On Tuesday, April 16, Fordham’s Institute on Religion, Law & Lawyer’s Work will host the Martin J. Hertz Lecture in Jewish Law and Culture: “How Concepts of Jewish Peoplehood Inform Legal Rulings.” The lecture will be delivered by Rabbi David Ellenson of Hebrew Union College-Jewish Institute of Religion:
Disputes surrounding the nature of conversion to Judaism are at the center of some of the most contentious legal debates taking place in modern Jewish jurisprudence. In this lecture, diverse rulings issued by Orthodox rabbis on matters related to conversion will be presented and analyzed. In so doing, it will be shown that these decisions do not simply present Jewish legal judgment in an instant case, Rather, these holdings are policy stances that rabbis are advancing in order to define membership in the Jewish people in an era where intermarriage is common and where the borders of the Jewish community are often porous and indeterminate. It will argued that way in which each individual rabbinic decisor views the notion of Jewish peoplehood serves as an independent and often decisive variable in informing the decisions that rabbis issue in these cases.
Details are here.
This past January, University of Pennsylvania Press published The Faith of Remembrance by Nathan Wachtel (Collège de France). The publisher’s description follows.
In a series of intimate and searing portraits, Nathan Wachtel traces the journeys of the seventeenth- and eighteenth-century Marranos—Spanish and Portuguese Jews who were forcibly converted to Catholicism but secretly retained their own faith. Fleeing persecution in their Iberian homeland, some sought refuge in the Americas, where they established transcontinental networks linking the New World to the Old. The Marranos—at once Jewish and Christian, outsiders and insiders—nurtured their hidden beliefs within their new communities, participating in the economic development of the early Americas while still adhering to some of the rituals and customs of their ancestors. In a testament to the partial assimilation of these new arrivals, their faith became ever more syncretic, mixing elements of Judaism with Christian practice and theology.
Fordham’s Institute on Religion, Law & Lawyers’ Work will host a lecture, “‘Who is a Jew’: Israeli Law versus the Press,” on February 19. The speaker, Professor Yifat Holzman-Gazit, will discuss a 2005 Israeli High Court decision on the validity of non-Orthodox conversions to Judaism performed outside Israel. Details are here.
Last Thursday, I attended a meeting of the UN General Assembly’s Social, Humanitarian & Cultural Committee – the so-called “Third Committee” – for presentation of the annual report of the Special Rapporteur on Freedom of Religion or Belief, Professor Heiner Beilefeldt. (Earlier in the day, CLR had co-hosted a briefing with Beilefeldt). It was an interesting experience.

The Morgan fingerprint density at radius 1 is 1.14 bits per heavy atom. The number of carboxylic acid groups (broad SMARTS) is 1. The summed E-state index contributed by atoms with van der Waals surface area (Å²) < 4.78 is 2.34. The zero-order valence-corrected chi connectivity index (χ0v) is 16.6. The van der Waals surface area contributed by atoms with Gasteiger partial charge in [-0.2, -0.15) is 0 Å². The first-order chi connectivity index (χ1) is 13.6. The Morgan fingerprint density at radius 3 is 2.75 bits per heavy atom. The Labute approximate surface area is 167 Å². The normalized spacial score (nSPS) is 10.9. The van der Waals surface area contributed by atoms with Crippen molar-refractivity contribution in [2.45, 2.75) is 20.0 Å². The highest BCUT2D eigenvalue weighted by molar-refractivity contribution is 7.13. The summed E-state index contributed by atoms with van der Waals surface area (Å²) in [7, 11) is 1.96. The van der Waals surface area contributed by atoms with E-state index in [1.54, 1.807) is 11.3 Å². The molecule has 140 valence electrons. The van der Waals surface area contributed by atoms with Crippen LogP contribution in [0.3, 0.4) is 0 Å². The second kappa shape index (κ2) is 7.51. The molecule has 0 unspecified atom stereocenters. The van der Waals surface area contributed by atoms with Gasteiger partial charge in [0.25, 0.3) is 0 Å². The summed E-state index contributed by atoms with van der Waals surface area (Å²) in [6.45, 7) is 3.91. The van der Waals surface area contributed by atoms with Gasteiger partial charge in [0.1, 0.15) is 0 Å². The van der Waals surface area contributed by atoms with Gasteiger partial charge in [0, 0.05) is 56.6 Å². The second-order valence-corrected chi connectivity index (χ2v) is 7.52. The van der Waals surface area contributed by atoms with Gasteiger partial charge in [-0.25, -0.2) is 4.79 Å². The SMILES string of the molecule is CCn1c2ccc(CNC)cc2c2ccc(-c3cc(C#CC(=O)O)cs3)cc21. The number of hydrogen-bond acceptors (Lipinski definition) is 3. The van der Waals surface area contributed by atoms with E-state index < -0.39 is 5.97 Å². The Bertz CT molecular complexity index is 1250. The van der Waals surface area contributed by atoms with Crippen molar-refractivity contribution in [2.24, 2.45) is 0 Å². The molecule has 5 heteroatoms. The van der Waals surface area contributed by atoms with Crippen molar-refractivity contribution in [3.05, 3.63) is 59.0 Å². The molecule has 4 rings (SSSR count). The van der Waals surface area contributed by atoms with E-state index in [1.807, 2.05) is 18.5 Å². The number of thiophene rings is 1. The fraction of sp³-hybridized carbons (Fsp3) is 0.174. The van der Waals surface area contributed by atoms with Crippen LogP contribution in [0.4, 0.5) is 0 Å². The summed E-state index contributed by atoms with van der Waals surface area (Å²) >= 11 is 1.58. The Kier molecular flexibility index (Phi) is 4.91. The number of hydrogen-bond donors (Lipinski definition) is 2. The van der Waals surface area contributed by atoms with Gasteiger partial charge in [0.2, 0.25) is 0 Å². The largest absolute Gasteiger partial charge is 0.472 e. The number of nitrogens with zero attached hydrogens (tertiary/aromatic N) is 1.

Professor Beilefeldt is a serious, energetic, and well-motivated scholar, and his report, which focuses on protecting the right of conversion in international human rights law, is worth reading. In some respects, the Committee meeting was worthwhile, too. The Third Committee is a huge body, with delegates from all UN member states; it meets in an oversized room that feels like a repurposed Costco. There is a platform at the front, where the Chair and Special Rapporteur sit, and rows and rows of tables with delegates and staff. The Special Rapporteur presents a summary of his report, and delegates are then allowed to respond and ask questions, which they do in the studied, affectless monotone of diplomatic conferences.
About a dozen state delegations responded to Professor Beilefeldt’s report. Some interventions were revealing. For example, Germany and the Netherlands stressed the need for protecting atheism as a belief. The Canadian and Chinese delegates got into a dustup over whether Falun Gong is a religion or a cult; the Continue reading
In New York yesterday, CLR co-hosted a lunch briefing with Professor Heiner Beielefeldt (left), the UN’s Special Rapporteur on Freedom of Religion or Belief. Beielefeldt was in New York to present his annual report, “Elimination of All Forms of Religious Intolerance,” to the UN’s General Assembly. (I attended the General Assembly meeting as well; I’ll write more about that in a subsequent post).
Beilefeldt’s report focuses on the right of conversion as an essential component of the freedom of religion or belief. Although international human rights law grants a right to change one’s religion, the right has proved controversial in practice, especially, though not exclusively, in Muslim-majority countries, which often criminalize apostasy from Islam. In his briefing, Beilefeldt explained that his report identifies four versions of the right of conversion, all of which merit protection: (1) the right to change one’s religion; (2) the right not to Continue reading